It’s a bit hard to imagine anyone looking at the strategy currently being employed by the unions at BA and using it as model for their own industrial relations. But that appears to be the case at BT, another once-nationalised giant that’s been feeling the pain lately: its biggest union is threatening to walk out on strike unless management agrees to an inflation-busting 5% rise. Now it’s true that things are looking up at BT, and the £1m bonus CEO Ian Livingston stands to pocket as a result is being used by the unions as justification for their demands. But at a time when we’re barely out of recession, when unemployment is rising and BT itself has just shed 35,000 staff, isn’t it about time the union faced up to harsh economic reality?
BT is due to publish its annual report today, which will include details of bonus hikes for senior execs after the telecoms giant swung back into the black last year. The CWU is currently embroiled in a pay dispute with BT – it’s currently angling for a 5% pay rise for all staff, while BT is refusing to go higher than 2% - so not surprisingly, it has jumped on this as evidence of a blatant lack of fairness. If Livingston gets a seven-figure bonus for steering BT back to profitability, they argue, why shouldn’t their members, who deliver the work, get a piece of the action too? It’s now apparently planning a strike ballot, which could mean BT’s first walk-out in 25 years.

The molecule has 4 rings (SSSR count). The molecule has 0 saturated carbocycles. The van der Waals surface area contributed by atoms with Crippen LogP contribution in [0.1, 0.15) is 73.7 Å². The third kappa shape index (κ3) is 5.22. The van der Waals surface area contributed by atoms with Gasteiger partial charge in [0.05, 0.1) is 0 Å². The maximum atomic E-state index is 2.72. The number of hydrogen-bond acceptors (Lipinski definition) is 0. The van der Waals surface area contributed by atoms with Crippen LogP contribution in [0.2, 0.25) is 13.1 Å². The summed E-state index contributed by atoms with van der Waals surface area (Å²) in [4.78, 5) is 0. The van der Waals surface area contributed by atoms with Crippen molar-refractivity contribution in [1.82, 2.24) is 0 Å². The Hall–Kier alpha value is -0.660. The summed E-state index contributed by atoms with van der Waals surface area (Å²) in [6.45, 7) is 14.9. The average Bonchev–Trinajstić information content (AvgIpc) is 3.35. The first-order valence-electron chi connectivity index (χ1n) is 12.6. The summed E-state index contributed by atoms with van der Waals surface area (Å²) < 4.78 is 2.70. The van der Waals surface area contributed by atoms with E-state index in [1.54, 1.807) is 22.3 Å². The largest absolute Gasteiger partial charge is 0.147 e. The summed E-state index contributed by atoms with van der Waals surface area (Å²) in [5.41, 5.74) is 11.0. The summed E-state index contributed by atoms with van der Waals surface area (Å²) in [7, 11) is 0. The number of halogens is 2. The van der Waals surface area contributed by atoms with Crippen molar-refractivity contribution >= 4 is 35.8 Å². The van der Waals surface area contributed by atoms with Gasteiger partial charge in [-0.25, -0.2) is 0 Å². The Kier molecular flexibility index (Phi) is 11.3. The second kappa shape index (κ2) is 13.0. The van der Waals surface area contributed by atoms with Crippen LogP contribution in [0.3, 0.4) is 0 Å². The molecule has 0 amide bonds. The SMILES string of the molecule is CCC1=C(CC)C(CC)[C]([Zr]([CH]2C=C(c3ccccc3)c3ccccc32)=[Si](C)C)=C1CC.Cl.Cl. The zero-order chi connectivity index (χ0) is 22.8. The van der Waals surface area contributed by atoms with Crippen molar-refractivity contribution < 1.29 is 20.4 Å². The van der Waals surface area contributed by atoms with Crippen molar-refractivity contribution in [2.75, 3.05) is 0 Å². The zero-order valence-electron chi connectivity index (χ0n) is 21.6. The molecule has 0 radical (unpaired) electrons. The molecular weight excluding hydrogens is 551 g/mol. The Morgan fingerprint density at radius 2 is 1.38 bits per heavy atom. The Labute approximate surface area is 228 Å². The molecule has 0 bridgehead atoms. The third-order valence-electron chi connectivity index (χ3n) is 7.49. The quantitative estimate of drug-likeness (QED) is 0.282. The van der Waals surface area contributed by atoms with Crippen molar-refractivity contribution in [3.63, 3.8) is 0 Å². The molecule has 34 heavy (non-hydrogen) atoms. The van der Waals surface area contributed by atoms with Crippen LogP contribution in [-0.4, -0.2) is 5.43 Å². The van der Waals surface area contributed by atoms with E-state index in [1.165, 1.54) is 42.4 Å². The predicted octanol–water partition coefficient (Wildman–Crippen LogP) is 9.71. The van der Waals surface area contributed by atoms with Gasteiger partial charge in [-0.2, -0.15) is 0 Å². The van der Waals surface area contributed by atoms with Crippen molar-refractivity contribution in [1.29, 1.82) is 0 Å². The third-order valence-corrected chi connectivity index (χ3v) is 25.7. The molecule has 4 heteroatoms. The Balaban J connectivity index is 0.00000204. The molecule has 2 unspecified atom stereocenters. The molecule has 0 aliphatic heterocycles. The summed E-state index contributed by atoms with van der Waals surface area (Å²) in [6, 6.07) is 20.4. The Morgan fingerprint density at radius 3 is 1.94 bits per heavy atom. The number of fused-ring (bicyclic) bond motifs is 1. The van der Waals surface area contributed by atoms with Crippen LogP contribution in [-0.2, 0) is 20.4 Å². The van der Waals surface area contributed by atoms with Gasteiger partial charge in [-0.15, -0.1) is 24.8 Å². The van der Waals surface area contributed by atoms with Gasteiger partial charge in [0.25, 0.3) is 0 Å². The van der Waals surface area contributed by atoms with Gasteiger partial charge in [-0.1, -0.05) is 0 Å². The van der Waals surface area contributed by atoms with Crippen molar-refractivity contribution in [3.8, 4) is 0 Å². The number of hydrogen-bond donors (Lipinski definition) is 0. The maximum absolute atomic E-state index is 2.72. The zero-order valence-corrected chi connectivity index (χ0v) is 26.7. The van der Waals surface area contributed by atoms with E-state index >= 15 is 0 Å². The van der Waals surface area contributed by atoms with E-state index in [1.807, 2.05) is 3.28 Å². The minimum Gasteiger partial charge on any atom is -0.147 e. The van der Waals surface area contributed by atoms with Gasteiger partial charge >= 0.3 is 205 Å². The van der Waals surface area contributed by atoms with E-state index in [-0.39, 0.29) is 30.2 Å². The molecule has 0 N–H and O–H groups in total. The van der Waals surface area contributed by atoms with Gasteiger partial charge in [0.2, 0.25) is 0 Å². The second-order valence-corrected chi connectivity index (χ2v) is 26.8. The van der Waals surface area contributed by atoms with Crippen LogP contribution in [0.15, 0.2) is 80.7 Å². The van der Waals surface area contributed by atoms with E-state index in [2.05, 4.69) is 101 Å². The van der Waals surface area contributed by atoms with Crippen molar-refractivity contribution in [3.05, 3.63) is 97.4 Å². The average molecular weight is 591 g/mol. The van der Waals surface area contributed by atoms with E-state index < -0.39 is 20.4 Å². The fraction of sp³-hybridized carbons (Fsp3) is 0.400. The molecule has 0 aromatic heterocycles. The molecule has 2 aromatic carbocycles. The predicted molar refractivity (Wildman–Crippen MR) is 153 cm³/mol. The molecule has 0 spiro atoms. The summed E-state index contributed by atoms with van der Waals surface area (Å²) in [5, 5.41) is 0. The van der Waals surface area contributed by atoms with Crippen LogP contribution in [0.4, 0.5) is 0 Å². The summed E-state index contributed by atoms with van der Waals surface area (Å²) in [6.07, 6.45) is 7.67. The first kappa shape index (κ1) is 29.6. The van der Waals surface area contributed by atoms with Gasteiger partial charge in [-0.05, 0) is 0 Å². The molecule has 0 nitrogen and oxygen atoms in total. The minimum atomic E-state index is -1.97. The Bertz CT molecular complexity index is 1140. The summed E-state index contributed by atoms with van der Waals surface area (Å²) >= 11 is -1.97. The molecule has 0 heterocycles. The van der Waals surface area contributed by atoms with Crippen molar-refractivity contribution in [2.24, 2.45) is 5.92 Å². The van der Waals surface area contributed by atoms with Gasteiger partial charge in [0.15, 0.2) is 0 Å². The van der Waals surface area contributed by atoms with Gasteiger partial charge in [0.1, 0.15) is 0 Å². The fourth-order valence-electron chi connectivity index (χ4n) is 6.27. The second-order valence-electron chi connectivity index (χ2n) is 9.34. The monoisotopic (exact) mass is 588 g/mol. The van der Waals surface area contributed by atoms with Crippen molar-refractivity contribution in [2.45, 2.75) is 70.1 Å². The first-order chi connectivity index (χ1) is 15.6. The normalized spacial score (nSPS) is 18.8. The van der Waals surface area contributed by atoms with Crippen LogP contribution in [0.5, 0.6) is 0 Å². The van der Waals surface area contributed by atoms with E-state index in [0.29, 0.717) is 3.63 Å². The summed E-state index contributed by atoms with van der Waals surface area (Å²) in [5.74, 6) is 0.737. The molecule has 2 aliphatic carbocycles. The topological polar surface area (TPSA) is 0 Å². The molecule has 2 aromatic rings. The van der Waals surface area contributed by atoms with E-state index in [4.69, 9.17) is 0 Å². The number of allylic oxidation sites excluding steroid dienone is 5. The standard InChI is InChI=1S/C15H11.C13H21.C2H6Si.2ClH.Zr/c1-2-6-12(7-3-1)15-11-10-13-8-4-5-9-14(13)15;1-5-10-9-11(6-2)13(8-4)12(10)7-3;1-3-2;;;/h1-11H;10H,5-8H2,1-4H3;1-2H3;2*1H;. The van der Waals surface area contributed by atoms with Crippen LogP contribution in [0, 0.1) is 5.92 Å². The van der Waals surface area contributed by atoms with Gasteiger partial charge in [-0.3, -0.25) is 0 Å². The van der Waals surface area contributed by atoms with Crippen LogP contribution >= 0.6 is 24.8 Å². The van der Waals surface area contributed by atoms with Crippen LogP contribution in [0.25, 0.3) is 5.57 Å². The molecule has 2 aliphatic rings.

BT shows no sign of backing down though. It’s apparently trying to work out how managers can cover workers if they strike, and it’s even smacked the ball back into the union’s court by trumpeting its support for performance-based pay (like these bonuses). The implication is that the CWU isn’t offering much in the way of guaranteed performance improvements in return for that 5% hike.
Feelings are obviously running high at BT; Livingston’s cost-cutting efforts have already resulted in massive job cuts (albeit he claims to have focused on temps and contractors rather than full-time staff), and there was an across-the-board pay freeze last year. Equally, it's fair and proper that the rewards of recovery are shared among all staff, not just management.
However, BT staff are hardly unique in feeling the squeeze lately – employees everywhere have suffered as companies have looked to cut costs (which in turn has helped to minimise job losses). What's more, BT is still in a very challenging position: it continues to grapple with an uncertain economic climate and a massive pension deficit. So a big increase in costs – or the inevitable disruption and financial loss of a strike – is the last thing it needs. The CWU is right to fight for its members, but demands like these are at best optimistic, and at worst irresponsible.
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